DDF ruling permits Cardinal Ricard, who sexually abused minor, to vote in conclave, minister in diocese of residence
September 29, 2023
The Dicastery for the Doctrine of the Faith has barred Cardinal Jean-Pierre Ricard from public ministry outside of his diocese of residence for five years as punishment for sexually abusing a 14-year-old girl in 1987, La Croix reports.
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The dicastery’s ruling, according to La Croix, permits the 79-year-old retired archbishop of Bourdeaux (France) to vote in a conclave and to minister publicly in the diocese in which he currently resides, if the local bishop permits. Cardinal Ricard remains a member of the College of Cardinals and of the Dicastery for the Promotion of Christian Unity.
The dicastery’s ruling, according to the report, came in late spring, when Cardinal Luis Ladaria Ferrer, SJ, was the dicastery’s prefect. The five-year ban on public ministry outside of Cardinal Ricard’s diocese of residence is renewable.
“Cardinal Ricard lives in total seclusion and is intelligent enough to understand that he needs to keep a low profile,” said Cardinal Jean-Marc Aveline of Marseille. Bishop Emmanuel Gobilliard of Digne (France), in whose diocese Cardinal Ricard currently resides, added:
I don’t agree that Cardinal Ricard should celebrate in the Diocese of Digne for the time being, and I’ve told him so. I want the sanction to be applied here too.
But if tomorrow he moves to another diocese and obtains the bishop’s agreement to resume service, I won’t be able to stop him, because the exception provided for in the Roman sentence applies to the cardinal’s diocese of residence, not to the church of Digne.
Cardinal Ricard will celebrate Mass privately in the Diocese of Digne, according to the report.
Cardinal Ricard, appointed a bishop in 1993 and named a cardinal in 2006, is a former president of the French episcopal conference (2001-07). Pope Francis accepted his resignation for reasons of age in 2019.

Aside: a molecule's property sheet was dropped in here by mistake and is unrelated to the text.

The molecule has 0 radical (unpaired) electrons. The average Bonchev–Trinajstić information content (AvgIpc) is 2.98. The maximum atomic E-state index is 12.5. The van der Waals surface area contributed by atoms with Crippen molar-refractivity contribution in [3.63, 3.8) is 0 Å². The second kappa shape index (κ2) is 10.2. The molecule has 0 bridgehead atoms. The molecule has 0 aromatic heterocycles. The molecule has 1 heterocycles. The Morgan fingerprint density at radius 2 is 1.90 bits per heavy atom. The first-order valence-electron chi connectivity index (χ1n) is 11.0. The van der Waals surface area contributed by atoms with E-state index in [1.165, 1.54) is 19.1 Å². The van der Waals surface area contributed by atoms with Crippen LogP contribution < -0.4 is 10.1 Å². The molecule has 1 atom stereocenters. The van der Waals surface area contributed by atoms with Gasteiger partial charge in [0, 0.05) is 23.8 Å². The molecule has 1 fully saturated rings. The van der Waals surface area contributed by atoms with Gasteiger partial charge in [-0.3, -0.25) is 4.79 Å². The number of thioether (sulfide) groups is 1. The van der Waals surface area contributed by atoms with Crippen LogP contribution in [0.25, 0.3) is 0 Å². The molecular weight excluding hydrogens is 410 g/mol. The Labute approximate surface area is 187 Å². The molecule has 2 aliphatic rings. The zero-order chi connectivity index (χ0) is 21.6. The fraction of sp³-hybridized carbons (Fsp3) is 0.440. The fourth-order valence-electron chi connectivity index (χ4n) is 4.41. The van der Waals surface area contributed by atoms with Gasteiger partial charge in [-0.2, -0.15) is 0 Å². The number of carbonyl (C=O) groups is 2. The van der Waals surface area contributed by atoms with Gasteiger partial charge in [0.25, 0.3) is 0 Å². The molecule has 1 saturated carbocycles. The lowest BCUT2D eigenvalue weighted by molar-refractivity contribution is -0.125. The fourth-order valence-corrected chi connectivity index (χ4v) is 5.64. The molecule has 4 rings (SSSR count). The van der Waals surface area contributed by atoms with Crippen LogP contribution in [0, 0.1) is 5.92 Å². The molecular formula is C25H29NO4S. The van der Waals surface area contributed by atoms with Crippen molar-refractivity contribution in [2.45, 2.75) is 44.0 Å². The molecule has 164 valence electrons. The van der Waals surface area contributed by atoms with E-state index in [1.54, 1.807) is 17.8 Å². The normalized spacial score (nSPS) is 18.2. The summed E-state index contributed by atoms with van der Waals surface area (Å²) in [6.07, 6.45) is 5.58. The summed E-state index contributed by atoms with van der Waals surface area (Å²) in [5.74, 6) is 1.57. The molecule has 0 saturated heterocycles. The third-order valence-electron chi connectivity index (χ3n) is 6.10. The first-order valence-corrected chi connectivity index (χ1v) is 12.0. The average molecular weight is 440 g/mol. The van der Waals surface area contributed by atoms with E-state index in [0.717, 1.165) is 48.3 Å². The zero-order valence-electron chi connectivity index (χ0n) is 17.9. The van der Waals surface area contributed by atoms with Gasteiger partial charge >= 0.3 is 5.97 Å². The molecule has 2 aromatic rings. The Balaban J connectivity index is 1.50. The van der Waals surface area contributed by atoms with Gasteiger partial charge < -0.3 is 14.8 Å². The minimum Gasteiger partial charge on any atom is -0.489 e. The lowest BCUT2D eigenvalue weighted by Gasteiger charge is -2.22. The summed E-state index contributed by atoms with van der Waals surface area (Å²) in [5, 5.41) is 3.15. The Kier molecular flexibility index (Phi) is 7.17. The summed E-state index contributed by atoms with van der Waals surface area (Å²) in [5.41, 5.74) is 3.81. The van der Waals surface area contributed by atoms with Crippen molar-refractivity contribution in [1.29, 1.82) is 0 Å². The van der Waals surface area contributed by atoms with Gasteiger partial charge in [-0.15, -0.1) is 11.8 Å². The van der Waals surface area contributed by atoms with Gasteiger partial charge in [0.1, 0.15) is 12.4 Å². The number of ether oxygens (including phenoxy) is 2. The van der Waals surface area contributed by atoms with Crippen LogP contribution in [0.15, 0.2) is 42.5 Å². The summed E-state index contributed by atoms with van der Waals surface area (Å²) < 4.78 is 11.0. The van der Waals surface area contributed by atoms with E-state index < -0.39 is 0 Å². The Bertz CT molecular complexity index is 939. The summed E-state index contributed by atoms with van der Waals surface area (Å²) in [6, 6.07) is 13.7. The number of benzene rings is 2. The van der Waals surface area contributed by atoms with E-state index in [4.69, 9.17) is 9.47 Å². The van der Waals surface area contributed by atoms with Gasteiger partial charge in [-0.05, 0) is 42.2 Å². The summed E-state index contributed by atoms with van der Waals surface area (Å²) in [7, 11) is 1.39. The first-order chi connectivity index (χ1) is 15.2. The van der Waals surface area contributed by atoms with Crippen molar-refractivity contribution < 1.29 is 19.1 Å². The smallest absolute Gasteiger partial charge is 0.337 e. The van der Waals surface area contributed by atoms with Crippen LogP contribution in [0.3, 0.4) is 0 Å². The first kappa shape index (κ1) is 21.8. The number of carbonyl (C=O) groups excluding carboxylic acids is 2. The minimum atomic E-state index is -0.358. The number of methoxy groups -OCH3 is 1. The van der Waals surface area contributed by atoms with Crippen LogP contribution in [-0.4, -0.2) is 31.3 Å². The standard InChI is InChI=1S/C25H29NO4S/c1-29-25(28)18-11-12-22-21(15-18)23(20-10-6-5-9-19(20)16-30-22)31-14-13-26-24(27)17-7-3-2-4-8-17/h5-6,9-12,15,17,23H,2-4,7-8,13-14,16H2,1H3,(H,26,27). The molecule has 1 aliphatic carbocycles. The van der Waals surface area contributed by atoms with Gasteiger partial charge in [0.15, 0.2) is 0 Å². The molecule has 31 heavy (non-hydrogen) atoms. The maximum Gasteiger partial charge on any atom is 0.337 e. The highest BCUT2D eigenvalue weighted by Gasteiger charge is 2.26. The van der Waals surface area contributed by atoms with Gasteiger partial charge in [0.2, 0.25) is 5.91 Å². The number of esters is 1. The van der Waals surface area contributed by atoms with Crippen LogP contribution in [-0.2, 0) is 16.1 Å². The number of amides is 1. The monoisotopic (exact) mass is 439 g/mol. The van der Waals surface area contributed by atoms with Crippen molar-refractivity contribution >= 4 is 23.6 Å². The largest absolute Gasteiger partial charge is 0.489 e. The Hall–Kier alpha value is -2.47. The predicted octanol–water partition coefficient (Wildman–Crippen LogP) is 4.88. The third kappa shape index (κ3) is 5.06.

In November 2022, Cardinal Ricard admitted abusing a 14-year-old girl in the late 1980s, when he was a parish priest, Reuters reported. Citing the statute of limitations, French civil authorities closed their investigation into the case in February.
The light canonical penalty imposed on Cardinal Ricard contrasts with the laicization of Theodore McCarrick in 2019 and recalls the light sentence imposed on Archbishop Anthony Apuron of Agaña (Guam) for his sexual abuse of minors.
Archbishop Anthony Apuron, OFM Cap, governed the Church in Guam from 1985 until his removal from office in 2019. In August 2018, Pope Francis said he would personally decide Archbishop Apuron’s appeal after the Congregation for the Doctrine of the Faith found him guilty of sexually abusing minors. “I am waiting for the report and then I will pass judgement,” Pope Francis emphasized.
In 2019, the Congregation announced the judgment. Even though Archbishop Apuron was found guilty of multiple “delicts against the Sixth Commandment with minors,” a relatively light sentence was imposed: “the privation of office; the perpetual prohibition from dwelling, even temporarily, in the jurisdiction of the Archdiocese of Agaña; and the perpetual prohibition from using the insignia attached to the rank of Bishop.”
As a result of the judgment that Pope Francis said was his own, Archbishop Apuron, despite multiple acts of sexual abuse of minors, is free to minister publicly outside of Guam (with the permission of the local bishop), as long as he does not wear the distinctive insignia of a bishop.
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